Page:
- Pray for your parents. If they won’t change, your prayers may at least change your attitude towards them.
3. Relationship with the Favored Child.
- Recognize the fact that his favored position is largely, if not totally, not of his own doing but that of your parents’. He is as much a “victim” of circumstances as you are, even though you two are on different sides of the railroad track. In the Bible, Joseph was probably the most well-known favored child. He and his brothers offer an excellent case study of what not to do to the favored child3. Joseph was as much a victim as his brothers.
- Avoid comparing and competing with your favored sibling because even if you win you will lose. Your parents may compare the two of you and the favored child may want to compete with you, but you should not. Instead of competing, concentrate on your own interests and develop your God-given talents.
- Pray for him. Be friendly and cordial. Seek his good as much as you can. If you treat him well, your parents may treat you better.
4. Relationship with Yourself.
Negatively, don’t focus on the fact that it is not fair. Of course it is not but you cannot change your parents’ bias overnight. Besides, focusing on the unfairness of the situation will only enhance your negative feelings of jealously, bitterness, anger, helplessness and revenge.
Positively, thank God for who you are, what you have and what you can do.
Take the case of a person in his thirties who has had polio since childhood. His parents compare him unfavorably with his siblings.
He focuses on what he cannot do. He compares himself with his siblings and with other “normal” people and he is down on himself.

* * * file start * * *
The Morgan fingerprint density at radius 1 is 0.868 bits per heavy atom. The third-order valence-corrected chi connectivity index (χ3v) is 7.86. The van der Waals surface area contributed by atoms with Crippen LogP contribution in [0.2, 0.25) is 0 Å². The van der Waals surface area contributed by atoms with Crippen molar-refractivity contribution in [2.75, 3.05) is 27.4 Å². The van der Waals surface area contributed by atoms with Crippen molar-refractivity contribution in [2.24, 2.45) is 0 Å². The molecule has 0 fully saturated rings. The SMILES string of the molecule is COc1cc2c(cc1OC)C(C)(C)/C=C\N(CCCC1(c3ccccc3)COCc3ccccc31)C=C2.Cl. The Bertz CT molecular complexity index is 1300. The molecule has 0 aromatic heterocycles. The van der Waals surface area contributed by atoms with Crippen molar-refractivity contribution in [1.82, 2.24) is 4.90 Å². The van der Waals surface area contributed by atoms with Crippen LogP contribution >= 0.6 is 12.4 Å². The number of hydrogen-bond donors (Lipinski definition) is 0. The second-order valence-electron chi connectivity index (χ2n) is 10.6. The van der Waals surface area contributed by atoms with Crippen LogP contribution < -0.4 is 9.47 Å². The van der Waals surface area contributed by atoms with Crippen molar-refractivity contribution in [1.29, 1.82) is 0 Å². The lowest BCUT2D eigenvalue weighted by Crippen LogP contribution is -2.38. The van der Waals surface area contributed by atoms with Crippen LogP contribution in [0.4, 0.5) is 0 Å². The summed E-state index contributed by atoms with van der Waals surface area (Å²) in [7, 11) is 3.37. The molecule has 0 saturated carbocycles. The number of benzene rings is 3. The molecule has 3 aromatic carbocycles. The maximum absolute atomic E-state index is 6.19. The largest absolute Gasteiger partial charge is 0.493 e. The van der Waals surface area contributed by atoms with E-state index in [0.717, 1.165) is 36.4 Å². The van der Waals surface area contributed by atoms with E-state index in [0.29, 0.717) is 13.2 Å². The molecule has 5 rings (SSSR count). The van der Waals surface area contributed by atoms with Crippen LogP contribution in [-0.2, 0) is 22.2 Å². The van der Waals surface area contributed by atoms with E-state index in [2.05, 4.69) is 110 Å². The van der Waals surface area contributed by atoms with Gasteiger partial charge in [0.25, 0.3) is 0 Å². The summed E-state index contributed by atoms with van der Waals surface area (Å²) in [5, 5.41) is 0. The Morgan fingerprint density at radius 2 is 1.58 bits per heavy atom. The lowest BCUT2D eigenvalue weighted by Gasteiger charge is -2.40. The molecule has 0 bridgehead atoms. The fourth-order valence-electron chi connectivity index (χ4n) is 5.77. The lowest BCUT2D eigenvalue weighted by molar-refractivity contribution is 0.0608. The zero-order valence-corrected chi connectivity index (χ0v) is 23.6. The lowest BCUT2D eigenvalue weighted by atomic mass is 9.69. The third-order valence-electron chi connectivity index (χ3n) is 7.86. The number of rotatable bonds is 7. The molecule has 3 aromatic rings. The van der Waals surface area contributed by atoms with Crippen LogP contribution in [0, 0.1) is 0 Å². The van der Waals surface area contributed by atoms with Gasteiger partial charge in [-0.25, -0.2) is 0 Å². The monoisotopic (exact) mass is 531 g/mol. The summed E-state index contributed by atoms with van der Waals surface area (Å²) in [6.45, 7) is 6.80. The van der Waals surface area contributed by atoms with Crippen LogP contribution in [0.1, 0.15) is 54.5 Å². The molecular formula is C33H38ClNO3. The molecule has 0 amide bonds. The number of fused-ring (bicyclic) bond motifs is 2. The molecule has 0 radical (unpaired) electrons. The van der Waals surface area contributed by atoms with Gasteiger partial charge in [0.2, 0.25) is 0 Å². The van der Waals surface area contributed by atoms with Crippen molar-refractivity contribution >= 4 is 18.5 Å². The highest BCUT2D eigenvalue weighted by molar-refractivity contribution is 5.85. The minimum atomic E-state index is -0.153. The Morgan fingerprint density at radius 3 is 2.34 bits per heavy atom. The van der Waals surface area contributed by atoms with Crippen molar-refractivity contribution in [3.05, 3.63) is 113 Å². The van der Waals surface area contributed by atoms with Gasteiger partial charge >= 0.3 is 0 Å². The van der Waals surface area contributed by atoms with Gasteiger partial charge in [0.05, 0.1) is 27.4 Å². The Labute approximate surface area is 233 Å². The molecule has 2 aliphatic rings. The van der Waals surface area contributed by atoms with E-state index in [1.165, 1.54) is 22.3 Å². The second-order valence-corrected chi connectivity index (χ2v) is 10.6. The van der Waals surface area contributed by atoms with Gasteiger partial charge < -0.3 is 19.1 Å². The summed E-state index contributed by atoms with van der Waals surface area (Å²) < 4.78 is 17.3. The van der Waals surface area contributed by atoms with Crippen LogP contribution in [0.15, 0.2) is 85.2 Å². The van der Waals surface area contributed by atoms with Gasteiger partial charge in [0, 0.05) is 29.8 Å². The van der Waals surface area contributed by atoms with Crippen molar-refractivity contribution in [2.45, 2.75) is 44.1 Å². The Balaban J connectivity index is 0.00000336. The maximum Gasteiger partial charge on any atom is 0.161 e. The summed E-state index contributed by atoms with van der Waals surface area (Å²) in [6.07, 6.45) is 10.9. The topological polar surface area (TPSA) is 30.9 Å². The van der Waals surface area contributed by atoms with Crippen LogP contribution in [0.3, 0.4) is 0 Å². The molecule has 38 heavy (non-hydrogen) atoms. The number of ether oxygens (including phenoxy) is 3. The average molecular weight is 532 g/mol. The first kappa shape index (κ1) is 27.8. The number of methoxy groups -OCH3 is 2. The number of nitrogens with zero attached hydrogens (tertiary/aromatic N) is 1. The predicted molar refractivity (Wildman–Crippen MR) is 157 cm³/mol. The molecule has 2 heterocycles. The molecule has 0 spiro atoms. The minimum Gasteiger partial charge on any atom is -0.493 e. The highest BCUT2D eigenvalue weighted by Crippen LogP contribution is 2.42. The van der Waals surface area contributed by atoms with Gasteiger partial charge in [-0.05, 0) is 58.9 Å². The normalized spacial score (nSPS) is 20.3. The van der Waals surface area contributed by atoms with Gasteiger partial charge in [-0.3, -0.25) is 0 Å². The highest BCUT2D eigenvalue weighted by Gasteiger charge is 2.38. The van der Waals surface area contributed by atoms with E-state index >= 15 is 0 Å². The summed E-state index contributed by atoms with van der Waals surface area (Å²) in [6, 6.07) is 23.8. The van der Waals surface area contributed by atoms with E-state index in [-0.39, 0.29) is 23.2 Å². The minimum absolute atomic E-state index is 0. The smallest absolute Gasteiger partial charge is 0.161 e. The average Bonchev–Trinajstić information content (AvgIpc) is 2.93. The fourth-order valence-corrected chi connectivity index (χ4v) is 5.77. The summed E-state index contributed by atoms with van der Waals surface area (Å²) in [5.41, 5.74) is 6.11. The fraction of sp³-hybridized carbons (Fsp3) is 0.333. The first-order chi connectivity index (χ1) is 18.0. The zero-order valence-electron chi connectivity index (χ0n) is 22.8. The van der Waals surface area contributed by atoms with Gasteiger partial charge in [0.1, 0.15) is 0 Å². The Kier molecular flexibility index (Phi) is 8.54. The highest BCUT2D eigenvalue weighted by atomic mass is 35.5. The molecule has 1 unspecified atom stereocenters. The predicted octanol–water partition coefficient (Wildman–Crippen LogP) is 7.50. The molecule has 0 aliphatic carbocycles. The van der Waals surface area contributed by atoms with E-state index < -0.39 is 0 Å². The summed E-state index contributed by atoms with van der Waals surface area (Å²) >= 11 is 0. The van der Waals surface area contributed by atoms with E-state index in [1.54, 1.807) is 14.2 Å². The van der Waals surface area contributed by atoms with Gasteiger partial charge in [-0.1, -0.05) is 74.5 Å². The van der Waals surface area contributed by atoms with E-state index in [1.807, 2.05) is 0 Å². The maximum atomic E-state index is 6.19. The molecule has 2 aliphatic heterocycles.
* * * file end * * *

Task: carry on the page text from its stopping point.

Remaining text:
He is often depressed. He sleeps in. He stays in bed after work and on weekends. He withdraws. To avoid rejection, he rejects others first.
Worse, he has suicidal tendencies. Life is not worth living. He is different from others. He is no good. He is better off dead.
I asked him, “The only difference between you and other people in their thirties is that you cannot run, right?” “Yes, that’s right,” he answered. I added, “How many people do you know who are still running in their thirties?” He could not think of anyone.
At the end, he realized he was the only one who was imprisoning himself and he was the only one who could free himself.
So, emphasize what you can do for yourself and leave the result to God.
Force yourself not to play the passive role of simply reacting to your parents and the favored child. Instead, make decisions for yourself, take the initiative and be responsible for your actions.
Head the advice of Paul to Timothy when he wrote, “Let no one despise your youth, but set the believers an example in speech and conduct, in love, in faith, in purity.”4
5. Relationship with God.
- Being an unfavored child produces strong feelings of unworthiness and inferiority. However, realizing the fact our worthiness comes from God who created us in His sovereignty rather than our parents should help us get the proper perspective on the problem. Learning to accept ourselves as He does is a good step in the right direction.
- Our relationship with God is always the most crucial and important under any circumstance, maybe even more so when trying to solve our problems. We can analyze our problems and prescribe appropriate solutions to them but only God can give us the motivation to carry them out.
- Making sure your relationship with God is good is the first step to solving your relationship problems with others.
- Romans 2:11
- Luke 15:25-32
- Genesis 37-50
- I Timothy 4:12